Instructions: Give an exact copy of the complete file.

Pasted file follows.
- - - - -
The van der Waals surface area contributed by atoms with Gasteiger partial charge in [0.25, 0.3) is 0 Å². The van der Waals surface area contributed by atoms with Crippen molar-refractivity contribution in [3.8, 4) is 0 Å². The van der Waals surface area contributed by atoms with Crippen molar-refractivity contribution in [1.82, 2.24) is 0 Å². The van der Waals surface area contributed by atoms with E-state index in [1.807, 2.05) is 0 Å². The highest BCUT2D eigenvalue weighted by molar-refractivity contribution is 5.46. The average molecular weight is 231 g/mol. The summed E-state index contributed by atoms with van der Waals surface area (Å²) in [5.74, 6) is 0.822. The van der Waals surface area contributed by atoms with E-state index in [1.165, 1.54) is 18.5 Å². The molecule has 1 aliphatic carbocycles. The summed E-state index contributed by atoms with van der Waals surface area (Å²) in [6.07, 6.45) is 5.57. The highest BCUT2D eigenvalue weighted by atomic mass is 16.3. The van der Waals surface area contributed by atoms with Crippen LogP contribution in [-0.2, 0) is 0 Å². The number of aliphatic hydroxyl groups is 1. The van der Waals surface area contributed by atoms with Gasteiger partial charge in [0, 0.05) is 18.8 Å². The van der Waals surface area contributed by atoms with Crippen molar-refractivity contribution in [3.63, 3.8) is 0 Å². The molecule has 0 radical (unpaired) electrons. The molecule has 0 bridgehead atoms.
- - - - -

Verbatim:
The van der Waals surface area contributed by atoms with Gasteiger partial charge in [0.25, 0.3) is 0 Å². The van der Waals surface area contributed by atoms with Crippen molar-refractivity contribution in [3.8, 4) is 0 Å². The van der Waals surface area contributed by atoms with Crippen molar-refractivity contribution in [1.82, 2.24) is 0 Å². The van der Waals surface area contributed by atoms with E-state index in [1.807, 2.05) is 0 Å². The highest BCUT2D eigenvalue weighted by molar-refractivity contribution is 5.46. The average molecular weight is 231 g/mol. The summed E-state index contributed by atoms with van der Waals surface area (Å²) in [5.74, 6) is 0.822. The van der Waals surface area contributed by atoms with E-state index in [1.165, 1.54) is 18.5 Å². The molecule has 1 aliphatic carbocycles. The summed E-state index contributed by atoms with van der Waals surface area (Å²) in [6.07, 6.45) is 5.57. The highest BCUT2D eigenvalue weighted by atomic mass is 16.3. The van der Waals surface area contributed by atoms with Crippen LogP contribution in [-0.2, 0) is 0 Å². The number of aliphatic hydroxyl groups is 1. The van der Waals surface area contributed by atoms with Gasteiger partial charge in [0, 0.05) is 18.8 Å². The van der Waals surface area contributed by atoms with Crippen molar-refractivity contribution in [3.63, 3.8) is 0 Å². The molecule has 0 radical (unpaired) electrons. The molecule has 0 bridgehead atoms.